Book Review: Higher

Higher: A Historic Race to the Sky and the Making of a City by Neal Bascomb, published by Doubleday, 2003. Hardcover, 352 pages. (Amazon)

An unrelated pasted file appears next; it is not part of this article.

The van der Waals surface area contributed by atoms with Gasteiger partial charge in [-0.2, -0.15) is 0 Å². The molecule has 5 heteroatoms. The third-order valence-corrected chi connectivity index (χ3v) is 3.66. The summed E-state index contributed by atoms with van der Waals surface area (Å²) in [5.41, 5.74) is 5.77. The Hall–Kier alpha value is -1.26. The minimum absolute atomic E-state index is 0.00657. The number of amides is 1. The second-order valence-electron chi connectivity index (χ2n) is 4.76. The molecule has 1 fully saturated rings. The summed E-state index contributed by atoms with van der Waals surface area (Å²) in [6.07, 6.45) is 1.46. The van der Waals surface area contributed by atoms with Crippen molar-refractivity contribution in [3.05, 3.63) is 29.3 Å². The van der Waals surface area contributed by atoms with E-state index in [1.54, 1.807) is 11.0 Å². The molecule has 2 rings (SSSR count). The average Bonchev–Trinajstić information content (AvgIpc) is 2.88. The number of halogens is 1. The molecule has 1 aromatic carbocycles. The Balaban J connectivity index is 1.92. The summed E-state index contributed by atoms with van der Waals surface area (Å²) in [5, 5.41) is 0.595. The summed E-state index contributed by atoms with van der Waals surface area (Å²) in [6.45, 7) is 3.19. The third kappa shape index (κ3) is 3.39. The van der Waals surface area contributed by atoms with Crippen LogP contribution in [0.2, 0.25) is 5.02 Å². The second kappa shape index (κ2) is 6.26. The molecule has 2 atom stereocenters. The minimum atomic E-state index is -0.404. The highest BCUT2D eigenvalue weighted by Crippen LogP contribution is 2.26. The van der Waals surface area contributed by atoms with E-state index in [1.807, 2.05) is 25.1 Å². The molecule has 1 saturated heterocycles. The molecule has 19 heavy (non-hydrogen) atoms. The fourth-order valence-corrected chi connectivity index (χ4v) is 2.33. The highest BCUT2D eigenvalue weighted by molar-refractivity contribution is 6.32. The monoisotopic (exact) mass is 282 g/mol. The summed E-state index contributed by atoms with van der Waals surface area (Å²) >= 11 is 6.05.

Higher tells the story of the architects, clients, financiers and contractors involved in the construction of the Manhattan Company Building, the Chrysler Building and the Empire State Building, as each building tried to be the world's tallest. The majority of the book focuses on the architects of the former two, respectively Craig Severance and William Van Alen. Once partners in a successful architecture firm, the two UN-amicably split shortly before taking on these illustrious commissions, adding fire to the flame in the competition for the tallest. Each architect tried to outdo the other (Chrysler's 185' spire by Van Alen is a perfect example) over two years, only to be outdone by ex-Governor Al Smith and his Empire State Building. Part narrative and part history, the best sections of the book are the well-researched biographies of the major players and the details of different aspects of the construction. In the end, Bascomb asserts that the buildings are products of the spirit of the time - the Roaring 20's - as well as evidence of what brought that decade to a crashing finale. But beyond that each building has become a beloved part of the city (especially the Chrysler and Empire State) and symbols of the desire to build higher than before.